It turns out you can actually code on Android productively. For the longest time, it has been accepted that whilst computers are for productivity and creativity, Tablets exist purely to allow the passive consumption of content.
I believed that as well. I’m a software developer by trade, and I use a 13″ Macbook Pro to write all my code. I wouldn’t have it any other way. OS X comes with everything I need to be productive as a developer, and I’ve built my workflow around that.
Android on the other hand? I’ve never really thought about writing code on Android. Using a ghastly virtual keyboard to write a Facebook status update is bad enough. Writing code on Android? Perish the thought. It doesn’t even have a built-in file manager!
But then I bought a decent Bluetooth keyboard, and everything changed. I’ve now built a PHP development environment around my 2012 Nexus 7 tablet, and I love it. Here’s how it works.
The text editor is the cornerstone of any development environment. It should go without saying that discussing the merits of an individual text editor can be a hugely contentious topic in the development community. Indeed, the rivalry between fans of the Vi/Vim and Emacs text editors is referred to as the Editor War.
I’m firmly in the Vim camp. This powerful text editor is installed by default on OS X and most Linux distributions, and makes it easy to rapidly and accurately edit large documents and code files.
For something that is fundamentally keyboard oriented, I was surprised to see that someone had implemented Vim for the Android platform. This comes in the form of VimTouch. I don’t do hyperbole, but this might actually be the best Android text editor on the market.
What makes it so good? It comes with numerous plugins, including syntax highlighting which is especially handy for those of us who use a text editor to edit code. It’s also hugely customizable, and adapts Vim to be usable on a touchscreen whilst remaining faithful to the original Vim philosophy.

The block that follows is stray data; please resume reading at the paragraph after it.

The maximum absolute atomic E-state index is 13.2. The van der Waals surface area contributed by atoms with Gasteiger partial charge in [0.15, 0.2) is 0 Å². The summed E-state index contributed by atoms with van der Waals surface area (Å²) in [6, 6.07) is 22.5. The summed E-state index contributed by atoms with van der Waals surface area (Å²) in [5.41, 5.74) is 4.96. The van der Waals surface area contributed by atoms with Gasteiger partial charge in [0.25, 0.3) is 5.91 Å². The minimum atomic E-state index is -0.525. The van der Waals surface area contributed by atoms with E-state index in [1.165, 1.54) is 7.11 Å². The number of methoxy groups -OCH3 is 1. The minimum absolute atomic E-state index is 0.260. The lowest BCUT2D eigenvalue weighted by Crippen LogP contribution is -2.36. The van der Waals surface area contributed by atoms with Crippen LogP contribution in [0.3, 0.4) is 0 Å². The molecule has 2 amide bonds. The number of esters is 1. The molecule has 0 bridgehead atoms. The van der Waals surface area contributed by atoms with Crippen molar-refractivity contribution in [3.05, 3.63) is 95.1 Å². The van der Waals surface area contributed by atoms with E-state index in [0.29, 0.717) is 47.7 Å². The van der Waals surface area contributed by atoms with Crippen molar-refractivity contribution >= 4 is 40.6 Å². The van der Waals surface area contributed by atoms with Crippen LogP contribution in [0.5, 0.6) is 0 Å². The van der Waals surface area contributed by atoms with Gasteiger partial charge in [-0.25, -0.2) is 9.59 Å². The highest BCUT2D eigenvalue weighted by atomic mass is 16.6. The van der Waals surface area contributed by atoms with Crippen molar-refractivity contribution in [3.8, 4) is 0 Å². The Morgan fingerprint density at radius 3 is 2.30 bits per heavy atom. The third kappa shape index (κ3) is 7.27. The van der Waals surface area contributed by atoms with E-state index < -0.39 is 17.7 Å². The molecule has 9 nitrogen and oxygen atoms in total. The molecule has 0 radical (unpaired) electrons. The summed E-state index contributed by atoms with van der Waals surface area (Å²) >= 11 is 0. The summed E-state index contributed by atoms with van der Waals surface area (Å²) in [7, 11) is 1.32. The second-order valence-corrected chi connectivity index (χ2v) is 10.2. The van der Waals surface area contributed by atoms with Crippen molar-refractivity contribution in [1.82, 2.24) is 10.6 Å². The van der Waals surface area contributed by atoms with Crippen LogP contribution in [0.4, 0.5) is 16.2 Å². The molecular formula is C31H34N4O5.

Vim addicts will know that Vim is customizable through something called a ‘.vimrc’ file. Whilst VimTouch makes it easy to add features and behavior through a nice touch-friendly interface, you should know that you can still customize things by editing a .vimrc configuration file, as you would on a normal computer.
VimTouch is free from the Google Play store [No Longer Available], and is licensed under an Apache 2.0 Open Source license.
I Love LAMP
LAMP stands for Linux, Apache, MySQL and PHP, and is one of the more popular server configurations for people who develop PHP based web applications.
The server I use to host my web applications on my Tablet is called Palapa Web Server. This has been designed from the ground-up for low memory and CPU consumption, which is ideal for the somewhat weedy CPUs found within most mobile devices.
It runs a slightly Welsh-sounding server configuration called LLMP. This isn’t too different to LAMP, except Apache – which is notoriously heavy – has been replaced with Lighttpd. I was pretty impressed to see that all constituent parts of Palapa Web Server are reasonably current, with the installation of the PHP programming language being the latest version.
The version of MySQL is pretty current, too. With that said, there’s no obvious way to interact with it by means of the command line. Fortunately, Palapa comes baked in with a copy of PHPMyAdmin. Granted, it’s not my preferred way of dealing with MySQL, but it works well enough.
There’s also a web interface where you can configure certain aspects of the web server, including the database and the installation of PHP. For some reason unbeknown to me, the default timezone in pretty much everything is Asia/Jakarta. If you’re not actually in Indonesia, you might want to change that.
You’re probably wondering if Palapa actually works. Well, the answer is yes. Yes, it does. Rather well, actually.
I should also mention that if you have Palapa installed on your device, you’ll have all you need to run a local install of WordPress on your tablet or smartphone. Crazy, right?
I’m catching a flight tomorrow. It’s not a long one, but it’s long enough for me to get some work done.
I normally would have taken my Macbook Pro with me. I would taken it out of my bag and let it be swabbed as I went through security. And when my flight took off, I would have perched it awkwardly on the little drop-down table, sat precariously next to my £4 cup of black airline coffee.
But now I don’t need to do that. Android has done the unthinkable, and replaced my trusty Laptop for something it previously didn’t excel at: Web development. That’s not to say that using Android as my main development platform doesn’t have its limitations. I’m yet to work out how to install PHP extensions in Palapa, and using a 7″ screen for too long can be quite painful.
Do you use Android as your development platform? What’s your setup like? Let me know in the comments below.